This week’s Justify Your Existence features a slew of “urban planning geeks” who met a few weeks ago to discuss the proposed redevelopment of Griffintown, a sad-looking area just south of downtown. They met at the behest of A.J. Kandy, who runs the Save Griffintown blog and lives in nearby Little Burgundy.
They’re not opposed to the project necessarily. It would revitalize the area, be entirely privately-funded, and provide a lot of housing (social and otherwise). But they’re concerned about its proposed size, which would put an entire neighbourhood under the control of a single real estate company, and some measures they think will encourage car use and discourage pedestrian traffic. (Big box stores like Wal-Mart, for example, take forever to walk around and provide nothing but a brick wall for most of its street-level facade.)
They prefer a mixed environment that’s seen all over downtown Montreal: Commercial establishments at street level, with housing above. They also want more consultation with residents, a promise not to expropriate land, and a cookie.
(UPDATE Dec. 30: Kate mentions formatting problems. Unfortunately, The Gazette hasn’t been able to steal Chimples away to run their copy-paste online operation … yet.)
(UPDATE Dec. 31: AJ has a post on Save Griffintown going into more detail about where they are now.)
(UPDATE Jan. 4: I totally missed it (and I think everyone else did too), but coincidentally in the same issue, J.D. Gravenor interviews Griffintown residents Chris Gobeil and Judith Bauer about their place. Both were part of the urban planning geeks and Gobeil is quoted in my article.)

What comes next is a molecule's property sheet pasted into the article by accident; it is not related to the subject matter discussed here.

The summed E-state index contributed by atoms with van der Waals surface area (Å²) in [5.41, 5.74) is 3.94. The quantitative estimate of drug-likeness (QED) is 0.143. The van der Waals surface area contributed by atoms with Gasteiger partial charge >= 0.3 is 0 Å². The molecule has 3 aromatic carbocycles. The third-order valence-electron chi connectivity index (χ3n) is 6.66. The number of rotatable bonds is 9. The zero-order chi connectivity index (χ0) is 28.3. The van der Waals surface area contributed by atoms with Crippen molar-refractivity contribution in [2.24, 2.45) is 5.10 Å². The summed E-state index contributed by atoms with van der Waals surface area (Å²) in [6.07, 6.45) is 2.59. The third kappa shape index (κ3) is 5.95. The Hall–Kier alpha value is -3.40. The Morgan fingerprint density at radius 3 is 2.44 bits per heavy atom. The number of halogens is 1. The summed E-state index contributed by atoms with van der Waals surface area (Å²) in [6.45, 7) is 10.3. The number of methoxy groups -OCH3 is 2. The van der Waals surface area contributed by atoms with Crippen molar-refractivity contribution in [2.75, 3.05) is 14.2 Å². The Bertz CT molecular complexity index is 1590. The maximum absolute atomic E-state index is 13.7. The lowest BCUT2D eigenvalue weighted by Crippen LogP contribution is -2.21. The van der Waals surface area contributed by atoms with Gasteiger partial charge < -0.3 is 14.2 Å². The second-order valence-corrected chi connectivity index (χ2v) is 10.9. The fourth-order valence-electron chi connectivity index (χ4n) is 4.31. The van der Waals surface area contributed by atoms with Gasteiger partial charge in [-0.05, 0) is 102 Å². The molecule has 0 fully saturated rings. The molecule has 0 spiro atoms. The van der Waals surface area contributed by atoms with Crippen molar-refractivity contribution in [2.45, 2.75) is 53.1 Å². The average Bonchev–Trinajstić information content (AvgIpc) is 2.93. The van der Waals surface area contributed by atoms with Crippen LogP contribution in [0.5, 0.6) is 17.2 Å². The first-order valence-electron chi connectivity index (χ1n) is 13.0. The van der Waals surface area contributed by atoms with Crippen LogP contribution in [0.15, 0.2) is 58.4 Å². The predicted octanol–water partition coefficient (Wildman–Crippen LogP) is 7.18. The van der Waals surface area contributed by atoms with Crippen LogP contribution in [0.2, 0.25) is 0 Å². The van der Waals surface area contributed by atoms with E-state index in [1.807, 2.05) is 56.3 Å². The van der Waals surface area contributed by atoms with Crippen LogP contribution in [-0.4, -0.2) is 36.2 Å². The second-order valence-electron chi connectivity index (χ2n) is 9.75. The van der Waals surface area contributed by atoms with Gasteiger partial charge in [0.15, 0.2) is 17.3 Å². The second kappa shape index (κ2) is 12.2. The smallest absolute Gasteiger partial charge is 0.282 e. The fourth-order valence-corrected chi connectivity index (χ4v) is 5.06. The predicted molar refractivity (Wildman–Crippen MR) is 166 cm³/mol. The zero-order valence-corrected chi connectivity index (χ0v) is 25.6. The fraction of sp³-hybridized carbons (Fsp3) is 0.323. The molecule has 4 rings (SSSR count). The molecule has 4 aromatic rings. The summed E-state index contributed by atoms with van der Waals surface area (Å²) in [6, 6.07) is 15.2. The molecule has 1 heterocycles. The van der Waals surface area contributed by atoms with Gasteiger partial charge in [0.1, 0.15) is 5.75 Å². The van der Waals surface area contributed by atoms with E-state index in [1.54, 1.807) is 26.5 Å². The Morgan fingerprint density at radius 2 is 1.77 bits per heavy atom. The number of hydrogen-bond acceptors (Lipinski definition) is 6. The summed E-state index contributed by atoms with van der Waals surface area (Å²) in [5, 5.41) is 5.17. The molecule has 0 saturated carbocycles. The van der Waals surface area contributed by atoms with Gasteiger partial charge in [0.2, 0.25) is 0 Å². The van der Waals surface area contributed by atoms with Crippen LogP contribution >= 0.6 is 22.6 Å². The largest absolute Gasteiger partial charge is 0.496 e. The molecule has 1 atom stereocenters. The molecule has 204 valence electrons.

Also this week is a bluffer’s guide to Canada’s Do Not Call registry. Bell was awarded the contract to run the list (as the sole bidder), and now we’re left wondering if the fox is guarding the chicken coop. The list, which will be free and binding on telemarketers who aren’t charities, politicians or newspapers (haha, suckers) is to be up and running by Sept. 30, 2008.
UPDATE (Jan. 23): Chris Gobeil and Judith Bauer have an op/ed in Le Devoir about Griffintown’s future.
Hey Steve, thanks for the update mention. Also, just to note, this was just a meeting of likeminded individuals and we’re not any sort of official group….yet.
My involvement started with putting together a presentation with my friend and fellow Sud-Ouest resident and planning geek, Stephanie Troeth, which we gave at the SAT’s first Pecha Kucha Night in September. At the time, we were operating on a good deal of hearsay and we assumed the project would take over the Canada Post site, which as we now know was mistaken (though we’re keeping an eye on that as well.)
Chris and Judith Gobeil hosted the first proper Griffintown get-together two weeks prior to the one you attended; they’re concerned as their place, a heritage townhouse which they’ve lovingly and carefully restored, sits literally in the shadow of one of the proposed megablocks and various shadowy people kept trying to offer them money to buy them out. Besides the threat of expropriation, their concern was more to try to preserve the old Horse Palace as part of a Griffintown Museum similar to the Ecomusée du Fier Monde. As they described it to me, there would be “more than a lame series of laminated posters”; i.e. changing exhibits as well as Maison de la Culture-style performance and gallery spaces.
Thanks again for the coverage!